Several world leaders have said that humanity’s future depends on efforts to fight climate change. They say the risk of failure could be high for countries attending the 26th U.N. Climate Change Conference, known as COP26.
Six years ago, nearly 200 countries agreed to separate plans to fight global warming in the 2015 Paris climate agreement. On Sunday, leaders will meet in Glasgow, Scotland to take the next step: Do more and do it faster.
Those efforts have not been easy. Except for a small drop because of the COVID-19 pandemic, carbon pollution from the burning of coal, oil and natural gas is increasing, not falling.
The United Nations estimated that, between now and 2030, the world will release up to 28 billion metric tons of greenhouse gases beyond the limit set in the Paris agreement.
“Everything is at stake”
Many scientists say climate change is causing heat waves, flooding, lack of rain and major storms around the world. There were wildfires in Canada and Turkey, flooding in Europe and China, and record heat in Siberia and California’s Death Valley.
Extreme weather also has led to losses of human lives and is estimated to cost the world’s economy about $320 billion a year.
“Everything is at stake if the leaders do not take climate action,” young Ugandan climate activist Vanessa Nakate said. “We cannot eat coal. We cannot drink oil, and we cannot breathe so-called natural gas.”
European Commission Vice President Frans Timmermans said, “We are fighting for the survival of humanity.” Dr. Maria Neira, director of public health and environment at the World Health Organization, added, “The unhealthy choices that are killing our planet are killing our people as well.”
Pope Francis will not attend the COP26 meeting. But he said before Friday’s meeting with American President Joe Biden, "These crises present us with the need to take decisions, radical decisions that are not always easy." The religious leader added, "...Moments of difficulty like these also present opportunities, opportunities that we must not waste."
Climate change targets
United Nations officials have proposed three targets for negotiations at Glasgow:
- Countries must promise to reduce carbon emissions by 45 percent by 2030 compared with 2010.
- Rich countries should contribute $100 billion a year in aid to poor countries.
- Half of that amount must be aimed at dealing with climate change’s worst effects.
World leaders have recently admitted some goals may not be met. U.S. Climate Envoy John Kerry told The Associated Press: “There will be a gap” on emission targets. That means the amount of gasses released will not meet limits set by international negotiators.
Under the Paris agreement, nations must reconsider their earlier promises to limit carbon gasses every five years. They are to come up with plans to cut even more and do it faster. This year’s meeting, which was delayed one year by the pandemic, is the first to include the required plans to set new targets.
In Paris, world leaders agreed to limit the warming of the Earth’s atmosphere to 1.5 degrees Celsius since pre-industrial times. But the world has already warmed 1.1 degrees Celsius since then.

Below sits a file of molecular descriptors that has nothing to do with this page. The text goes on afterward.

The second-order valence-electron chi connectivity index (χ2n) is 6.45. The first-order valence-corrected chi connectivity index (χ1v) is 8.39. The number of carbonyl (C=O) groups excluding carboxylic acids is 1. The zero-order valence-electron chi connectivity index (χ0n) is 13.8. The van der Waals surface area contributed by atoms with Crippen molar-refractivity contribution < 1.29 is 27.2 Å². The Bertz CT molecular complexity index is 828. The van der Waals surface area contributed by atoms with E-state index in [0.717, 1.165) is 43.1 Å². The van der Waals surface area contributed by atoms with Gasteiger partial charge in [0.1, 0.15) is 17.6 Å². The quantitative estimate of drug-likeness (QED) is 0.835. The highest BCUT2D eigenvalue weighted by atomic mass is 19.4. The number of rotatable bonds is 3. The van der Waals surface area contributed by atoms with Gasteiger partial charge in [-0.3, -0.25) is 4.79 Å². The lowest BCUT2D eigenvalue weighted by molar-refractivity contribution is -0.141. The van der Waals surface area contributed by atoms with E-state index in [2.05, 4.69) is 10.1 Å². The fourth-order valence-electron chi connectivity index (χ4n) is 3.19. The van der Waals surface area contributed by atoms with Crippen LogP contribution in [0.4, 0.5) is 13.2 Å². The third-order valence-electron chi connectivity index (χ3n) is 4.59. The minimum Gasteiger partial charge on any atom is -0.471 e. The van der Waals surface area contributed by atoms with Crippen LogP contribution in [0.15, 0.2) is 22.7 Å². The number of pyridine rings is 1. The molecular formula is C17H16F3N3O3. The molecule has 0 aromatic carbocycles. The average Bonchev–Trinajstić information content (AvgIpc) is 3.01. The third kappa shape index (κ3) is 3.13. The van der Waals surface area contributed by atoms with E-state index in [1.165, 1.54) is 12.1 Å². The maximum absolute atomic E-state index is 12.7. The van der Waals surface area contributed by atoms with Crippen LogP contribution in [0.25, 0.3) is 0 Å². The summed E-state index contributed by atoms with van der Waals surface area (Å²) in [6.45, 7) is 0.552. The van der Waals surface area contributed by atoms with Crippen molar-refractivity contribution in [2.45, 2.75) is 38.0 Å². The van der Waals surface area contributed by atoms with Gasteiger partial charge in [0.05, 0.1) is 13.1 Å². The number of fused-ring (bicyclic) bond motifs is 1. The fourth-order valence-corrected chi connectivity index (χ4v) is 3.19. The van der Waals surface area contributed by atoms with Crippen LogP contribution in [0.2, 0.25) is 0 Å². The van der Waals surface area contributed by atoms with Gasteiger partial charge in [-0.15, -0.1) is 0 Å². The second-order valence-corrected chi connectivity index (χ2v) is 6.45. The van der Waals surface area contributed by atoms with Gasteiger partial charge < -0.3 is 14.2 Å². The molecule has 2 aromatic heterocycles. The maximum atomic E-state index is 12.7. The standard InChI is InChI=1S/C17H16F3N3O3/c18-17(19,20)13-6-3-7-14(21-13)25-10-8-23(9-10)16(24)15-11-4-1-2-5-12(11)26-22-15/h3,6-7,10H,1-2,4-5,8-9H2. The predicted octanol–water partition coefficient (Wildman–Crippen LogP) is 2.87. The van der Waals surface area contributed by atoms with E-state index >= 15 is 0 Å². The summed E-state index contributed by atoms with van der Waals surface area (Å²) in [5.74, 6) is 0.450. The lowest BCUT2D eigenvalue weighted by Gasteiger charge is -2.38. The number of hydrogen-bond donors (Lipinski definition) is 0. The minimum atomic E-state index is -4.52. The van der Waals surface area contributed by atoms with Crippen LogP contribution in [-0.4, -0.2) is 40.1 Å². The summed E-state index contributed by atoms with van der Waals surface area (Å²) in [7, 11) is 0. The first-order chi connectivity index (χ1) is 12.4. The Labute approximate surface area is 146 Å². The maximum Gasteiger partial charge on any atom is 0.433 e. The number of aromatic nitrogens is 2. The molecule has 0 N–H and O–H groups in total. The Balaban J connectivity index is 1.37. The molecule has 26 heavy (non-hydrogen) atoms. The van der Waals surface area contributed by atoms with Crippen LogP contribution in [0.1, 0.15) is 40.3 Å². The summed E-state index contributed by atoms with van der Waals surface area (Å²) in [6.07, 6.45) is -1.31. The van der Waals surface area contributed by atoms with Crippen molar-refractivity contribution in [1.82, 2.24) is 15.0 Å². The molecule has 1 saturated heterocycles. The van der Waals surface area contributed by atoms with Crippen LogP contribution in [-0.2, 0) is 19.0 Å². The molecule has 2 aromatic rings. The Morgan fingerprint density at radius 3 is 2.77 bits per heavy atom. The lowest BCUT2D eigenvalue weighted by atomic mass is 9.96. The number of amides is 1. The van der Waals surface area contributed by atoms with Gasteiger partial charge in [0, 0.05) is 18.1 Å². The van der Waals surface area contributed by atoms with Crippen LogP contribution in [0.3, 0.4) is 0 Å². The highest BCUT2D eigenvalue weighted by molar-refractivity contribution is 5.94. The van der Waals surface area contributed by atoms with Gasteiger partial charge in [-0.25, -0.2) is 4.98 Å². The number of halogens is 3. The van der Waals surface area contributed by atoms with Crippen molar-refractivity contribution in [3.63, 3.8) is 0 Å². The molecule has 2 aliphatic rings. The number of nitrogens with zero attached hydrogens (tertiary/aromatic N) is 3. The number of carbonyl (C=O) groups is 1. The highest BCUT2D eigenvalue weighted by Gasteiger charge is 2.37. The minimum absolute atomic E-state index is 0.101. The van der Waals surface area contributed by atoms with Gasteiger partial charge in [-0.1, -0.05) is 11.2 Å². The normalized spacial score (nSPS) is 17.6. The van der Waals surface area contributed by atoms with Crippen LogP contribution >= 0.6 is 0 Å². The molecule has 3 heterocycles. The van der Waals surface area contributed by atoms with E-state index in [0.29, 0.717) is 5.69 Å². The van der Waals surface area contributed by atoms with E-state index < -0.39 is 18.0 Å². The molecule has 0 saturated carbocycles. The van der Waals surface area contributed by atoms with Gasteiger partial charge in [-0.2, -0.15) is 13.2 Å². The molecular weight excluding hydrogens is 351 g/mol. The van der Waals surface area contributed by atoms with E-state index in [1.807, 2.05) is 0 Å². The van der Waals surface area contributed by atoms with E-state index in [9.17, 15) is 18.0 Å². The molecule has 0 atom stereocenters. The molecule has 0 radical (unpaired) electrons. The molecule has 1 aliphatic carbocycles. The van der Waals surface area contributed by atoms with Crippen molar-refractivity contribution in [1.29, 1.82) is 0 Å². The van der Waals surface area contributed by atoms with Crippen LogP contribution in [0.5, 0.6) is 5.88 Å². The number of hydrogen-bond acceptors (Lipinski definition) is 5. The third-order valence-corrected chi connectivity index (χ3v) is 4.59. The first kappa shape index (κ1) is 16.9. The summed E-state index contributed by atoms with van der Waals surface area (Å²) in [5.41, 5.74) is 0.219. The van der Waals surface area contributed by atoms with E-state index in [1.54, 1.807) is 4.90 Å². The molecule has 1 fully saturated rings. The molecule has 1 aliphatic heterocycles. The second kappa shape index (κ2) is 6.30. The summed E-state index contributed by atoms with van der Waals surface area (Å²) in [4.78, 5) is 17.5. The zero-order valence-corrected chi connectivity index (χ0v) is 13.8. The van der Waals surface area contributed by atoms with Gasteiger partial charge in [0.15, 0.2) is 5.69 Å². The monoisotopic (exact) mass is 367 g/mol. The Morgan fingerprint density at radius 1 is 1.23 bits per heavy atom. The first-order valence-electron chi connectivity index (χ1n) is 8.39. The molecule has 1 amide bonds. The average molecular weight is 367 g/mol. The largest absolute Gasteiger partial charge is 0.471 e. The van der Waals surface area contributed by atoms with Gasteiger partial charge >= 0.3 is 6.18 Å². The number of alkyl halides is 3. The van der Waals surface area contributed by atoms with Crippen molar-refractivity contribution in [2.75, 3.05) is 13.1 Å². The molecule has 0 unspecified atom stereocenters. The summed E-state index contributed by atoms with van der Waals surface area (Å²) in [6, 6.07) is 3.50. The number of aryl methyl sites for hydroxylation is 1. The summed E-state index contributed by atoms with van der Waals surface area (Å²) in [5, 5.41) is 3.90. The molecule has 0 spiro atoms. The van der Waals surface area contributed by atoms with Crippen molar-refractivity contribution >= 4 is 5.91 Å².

A UN study released in August said the world will cross the 1.5-degree-Celsius mark in the 2030s. That is earlier than some past predictions. The report’s scientists said warming has increased in recent years.
It also studied five possible situations that might take place in the future. They are based on how much carbon gas emissions are cut by nations around the world. In three possible situations, worldwide average temperatures will increase by more than 2 degrees Celsius over pre-industrial times.
Small island nations in the Pacific Ocean and other poor, at-risk communities said in 2015 that a rise of 2 degrees Celsius would wipe them out.
“Our way of life is at stake,” said Tina Stege, the climate representative for the Marshall Islands. “Our ability to provide our children with a safe and secure future is at stake.” She added that island countries do not have higher ground to which they can move their people.
Division among countries
In Glasgow, divisions between nations are big, and trust is a problem, say several U.N. officials and outside experts.
Rich countries like the U.S. and European nations have historically produced the most greenhouse gases. Rich nations are now asking poor nations to cut or end the use of fossil fuels: coal, oil and natural gas. In return, they have promised – but have not given - $100 billion a year by 2020 to help developing countries switch to clean energy.
China is the world’s largest carbon emitter. The country announced a new reduction target that is not much stronger than its earlier promise. The Climate Action Tracker estimated that even if every other nation cuts emissions by 45 percent and China does not, the world’s total will drop only by 30 percent.
United Nations Environment Program Director Inger Andersen said China and the U.S. are very important. “We need these two powers to put aside whatever else and to show true climate leadership because this is what it will take,” Andersen told the AP.
I’m Dan Novak.
And I'm Jill Robbins.
Seth Borenstein and Frank Jordans reported this story for the Associated Press. Hai Do adapted it for VOA Learning English with additional material from Reuters. Mario Ritter, Jr. was the editor.
Words in This Story
global warming –n. the recent increase in the world's temperature that is believed to be caused by the increase of certain gases (such as carbon dioxide) in the atmosphere
greenhouse gases –n. (pl.) a number of gasses that trap heat and have been linked to warming in the atmosphere
at stake –idiom in a position to be lost or gained
radical –adj. very new and different from what is traditional or ordinary
opportunity –n. a chance to do something
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